Florida’s Cellphone-Use & Texting-While-Driving Laws

Read about Florida’s distracted driving laws and the costs of a violation.

Florida’s distracted driving laws prohibit all motorists from text messaging while operating a vehicle and using a cellphone for any purpose in certain locations. This article covers the specifics of the law and the costs of a texting or cellphone ticket.

School and Construction Zones

Florida law prohibits using a handheld “wireless communication device” while operating a vehicle in any school zone, school crossing, or work zone. The definition of a wireless communication device is broad and includes cellphones, tablets, laptops, and similar devices.

Text Messaging

Florida’s distracted driving law prohibits all motorists from using a wireless communication device to write, send, or read a text message, including instant messages and email. Basically, a “wireless communication device” includes all cellphones, tablets, and similar devices that are capable of text-based communications or connecting to the Internet.

Exceptions

Florida’s distracted driving laws contain a number of exceptions. The law doesn’t apply to:

  • hands-free or voice-operated device use
  • to emergency services personnel (including medical professionals and police) performing official duties
  • anyone using a device to report an emergency or criminal activity
  • receiving navigation or safety-related information (like weather or traffic alerts) or radio broadcasts, or
  • using a device for navigation purposes (GPS) (must be in hands-free mode if in construction or school zones).

The distracted driving restrictions don’t apply when a person is in a vehicle that’s in autonomous driving mode.

Penalties for Distracted Driving Violations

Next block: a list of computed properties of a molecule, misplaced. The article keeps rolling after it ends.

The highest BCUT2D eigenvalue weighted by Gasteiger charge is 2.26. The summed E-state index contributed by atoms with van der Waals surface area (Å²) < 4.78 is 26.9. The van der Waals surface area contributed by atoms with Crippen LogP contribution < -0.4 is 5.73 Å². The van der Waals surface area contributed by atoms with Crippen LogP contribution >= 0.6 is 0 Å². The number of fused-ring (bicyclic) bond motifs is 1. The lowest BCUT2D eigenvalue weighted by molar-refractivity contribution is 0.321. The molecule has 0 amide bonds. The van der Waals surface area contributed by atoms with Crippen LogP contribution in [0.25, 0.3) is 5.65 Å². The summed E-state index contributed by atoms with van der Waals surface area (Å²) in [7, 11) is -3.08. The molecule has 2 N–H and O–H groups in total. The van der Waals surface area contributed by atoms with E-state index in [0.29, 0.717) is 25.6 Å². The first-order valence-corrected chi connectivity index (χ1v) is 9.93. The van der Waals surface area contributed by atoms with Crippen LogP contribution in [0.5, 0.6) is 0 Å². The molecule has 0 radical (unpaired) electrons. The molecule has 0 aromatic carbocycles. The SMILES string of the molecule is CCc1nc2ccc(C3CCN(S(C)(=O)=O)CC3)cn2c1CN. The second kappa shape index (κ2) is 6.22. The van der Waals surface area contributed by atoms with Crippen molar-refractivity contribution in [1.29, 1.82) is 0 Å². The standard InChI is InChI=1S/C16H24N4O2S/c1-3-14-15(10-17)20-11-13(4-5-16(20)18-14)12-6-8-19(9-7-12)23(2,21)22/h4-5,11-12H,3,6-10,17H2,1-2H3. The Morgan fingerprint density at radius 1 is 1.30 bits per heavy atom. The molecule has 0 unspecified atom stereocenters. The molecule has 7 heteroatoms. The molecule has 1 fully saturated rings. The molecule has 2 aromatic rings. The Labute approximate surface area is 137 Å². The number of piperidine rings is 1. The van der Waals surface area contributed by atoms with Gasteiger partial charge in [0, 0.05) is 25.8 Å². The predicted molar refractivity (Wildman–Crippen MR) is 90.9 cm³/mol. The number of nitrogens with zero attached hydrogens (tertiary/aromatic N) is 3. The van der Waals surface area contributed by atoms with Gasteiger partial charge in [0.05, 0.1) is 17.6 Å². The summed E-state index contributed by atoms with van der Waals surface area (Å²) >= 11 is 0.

Texting tickets. Texting-while-driving is a noncriminal traffic infraction in Florida. Depending on the circumstances, a texting ticket might cost the driver somewhere in the range of $100 to $200.

Wireless device tickets. Unlike texting violations, a wireless-device violation is considered a moving violation. A wireless-device ticket will result in three demerit points and might cost the driver something like $130 to $230, depending on the circumstances. However, for a first offense, the driver can opt to complete a wireless communication device driving safety program, and the court will waive the fine and points. (Prior to January 1, 2020, officers are only allowed to issue warnings for wireless device violations.)

Enforcement. Distracted driving violations are “primary” offenses—meaning an officer can pull a driver over just for a texting violation. In other words, an officer doesn’t need some other reason (like speeding or running a red light) for making the traffic stop. However, officers must inform drivers they stop that they are not required to turn over their devices for inspection.

Other possible Charges

Depending on the circumstances, a texting or wireless-device violation could also lead to a reckless driving conviction. And if a texting offense results in the death of another person, vehicular homicide charges are a possibility.

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